RU-FI-OOOOOH!

Sohail Mirza, standing in for Peter.

Assembly ’07 just around the corner

Well, Assembly sure has changed since back in the day.

Assembly ‘03 in Helsinki (Thumbnail)

In 1994, our family bought our first computer. It was a way-too-expensive IBM Aptiva with a Pentium 60Mhz CPU, which was mind-blowing for the time. The very first Pentium-class CPU! At the time I was very interested in computer graphics and other such geekery, and I had convinced my mum to buy that monster of a system so that I could experiment in 3d graphics design and computer animation, which were only budding industries at the time.

A friend at school eventually turned me onto the demo scene. I was captivated from the very beginning. To me, the demo scene represented a melding of art and mechanics. The demo creators pieced together complex visuals with what are nearly the most basic building blocks of modern computing (assembly instructions). The sheer skill required was enough to impress, but I was totally drawn in by the amazing mod soundtracks and graphical prowess on display.

Future CrewSo, for a few years during the mid-90’s I followed the annual scene releases and would always download the top few demos of that year. I grew up on the Future Crew and other well-knowns in the scene.

By the late 90’s though I had fallen out of the scene. My computer had aged into obsolescence and wasn’t very capable at running the newer demos. As well, most of the groups I had first heard of had since left the scene. The demos of this time just didn’t capture my interest as much. The late 90’s also saw the beginnings of the PC as a 3d gaming system, thanks to DirectX and OpenGL. This made the demos being produced at the time seem less and less impressive relative to the games that were cropping up, at least visually.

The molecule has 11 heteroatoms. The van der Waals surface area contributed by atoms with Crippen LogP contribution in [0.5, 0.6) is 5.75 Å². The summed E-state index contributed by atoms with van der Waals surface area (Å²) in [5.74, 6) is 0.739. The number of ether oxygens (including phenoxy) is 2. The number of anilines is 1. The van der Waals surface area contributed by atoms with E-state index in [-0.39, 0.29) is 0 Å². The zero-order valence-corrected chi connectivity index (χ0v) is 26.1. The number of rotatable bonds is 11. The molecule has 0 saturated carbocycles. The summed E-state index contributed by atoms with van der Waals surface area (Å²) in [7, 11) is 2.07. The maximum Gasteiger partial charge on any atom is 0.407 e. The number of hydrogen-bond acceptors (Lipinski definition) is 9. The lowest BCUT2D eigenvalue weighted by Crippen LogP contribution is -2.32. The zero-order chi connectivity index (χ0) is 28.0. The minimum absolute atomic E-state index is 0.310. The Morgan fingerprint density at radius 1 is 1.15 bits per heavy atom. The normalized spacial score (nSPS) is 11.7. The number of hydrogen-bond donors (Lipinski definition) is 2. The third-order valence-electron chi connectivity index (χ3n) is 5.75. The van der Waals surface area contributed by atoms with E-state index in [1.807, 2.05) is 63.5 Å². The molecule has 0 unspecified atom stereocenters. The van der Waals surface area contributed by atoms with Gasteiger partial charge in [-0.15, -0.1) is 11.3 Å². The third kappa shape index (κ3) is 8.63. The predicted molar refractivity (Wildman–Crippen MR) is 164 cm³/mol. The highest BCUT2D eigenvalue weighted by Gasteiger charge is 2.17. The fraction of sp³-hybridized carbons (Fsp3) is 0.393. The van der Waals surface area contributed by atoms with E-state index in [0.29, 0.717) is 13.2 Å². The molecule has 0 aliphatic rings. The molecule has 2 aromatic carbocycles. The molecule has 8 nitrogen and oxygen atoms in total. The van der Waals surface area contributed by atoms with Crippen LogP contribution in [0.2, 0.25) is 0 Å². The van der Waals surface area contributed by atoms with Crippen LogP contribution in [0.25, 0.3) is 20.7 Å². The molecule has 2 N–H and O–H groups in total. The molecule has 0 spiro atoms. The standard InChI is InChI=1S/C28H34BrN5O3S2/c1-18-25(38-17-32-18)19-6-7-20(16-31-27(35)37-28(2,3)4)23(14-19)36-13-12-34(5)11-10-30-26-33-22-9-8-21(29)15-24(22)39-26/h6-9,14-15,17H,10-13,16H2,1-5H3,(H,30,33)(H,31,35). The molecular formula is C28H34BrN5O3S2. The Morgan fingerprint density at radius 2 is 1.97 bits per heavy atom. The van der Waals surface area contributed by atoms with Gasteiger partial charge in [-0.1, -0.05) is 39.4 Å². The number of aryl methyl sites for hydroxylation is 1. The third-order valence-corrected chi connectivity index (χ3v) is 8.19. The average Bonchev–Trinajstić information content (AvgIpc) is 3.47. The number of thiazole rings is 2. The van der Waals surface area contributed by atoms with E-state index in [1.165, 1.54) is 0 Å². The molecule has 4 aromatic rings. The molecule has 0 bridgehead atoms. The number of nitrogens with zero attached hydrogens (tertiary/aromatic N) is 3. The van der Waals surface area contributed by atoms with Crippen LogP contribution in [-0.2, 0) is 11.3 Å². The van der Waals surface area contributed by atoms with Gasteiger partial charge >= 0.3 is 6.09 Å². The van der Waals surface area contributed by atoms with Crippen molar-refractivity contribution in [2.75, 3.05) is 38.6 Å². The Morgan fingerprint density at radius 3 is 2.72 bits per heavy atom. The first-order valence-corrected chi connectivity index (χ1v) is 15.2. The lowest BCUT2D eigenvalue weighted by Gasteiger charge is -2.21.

Throughout that time and the first half of this decade, I did look up the Assembly scene to see how was doing, once in a while vainly attempting to download and run a demo, but very few worked well.

Well, today I looked up the website at assembly.org and was quite surprised to find the site had meta-morphed into what looks like a thriving community for the demo scene. I suppose the demo scene never really died, and I’m not sure if the scene as a whole slumped or not, but it certainly seemed it to me. Anyways I was pretty impressed with the site, which I think only a year or two back was a simple repository for announcing the new shows and hosting the show submissions.

It was also nice to see that Assembly ’07, this year’s incarnation of the annual meet is to take place in only 2 days.

This year I’ll plan to check out the shows submissions. Let’s see if I can’t re-ignite the captivation and awe at the skill of some of the demo-coders.

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Written by Sohail Mirza

July 31, 2007 at 1:56 am

Posted in Design, Personal, Software

2 Responses

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  1. Cool, found this page through random gogle search.
    I was somewhat interested in the demoscene back when I was first exposed to computers years ago. But hadn’t really kept up with it for several years, for the same reasons you sighted.

    It picked back up a bit a few years ago, when things like kkrieger came about.

    Then, Will Wright took an interest in some of it, and now has a bunch of coders working on Spore

    Interesting stuff. Good to see the geek world isn’t totally dying off these days.

    Stoo

    August 4, 2007 at 9:31 am

  2. So, Spore is actually being coded by demosceners? That’s interesting to know!

    Sohail Mirza

    August 4, 2007 at 11:37 am


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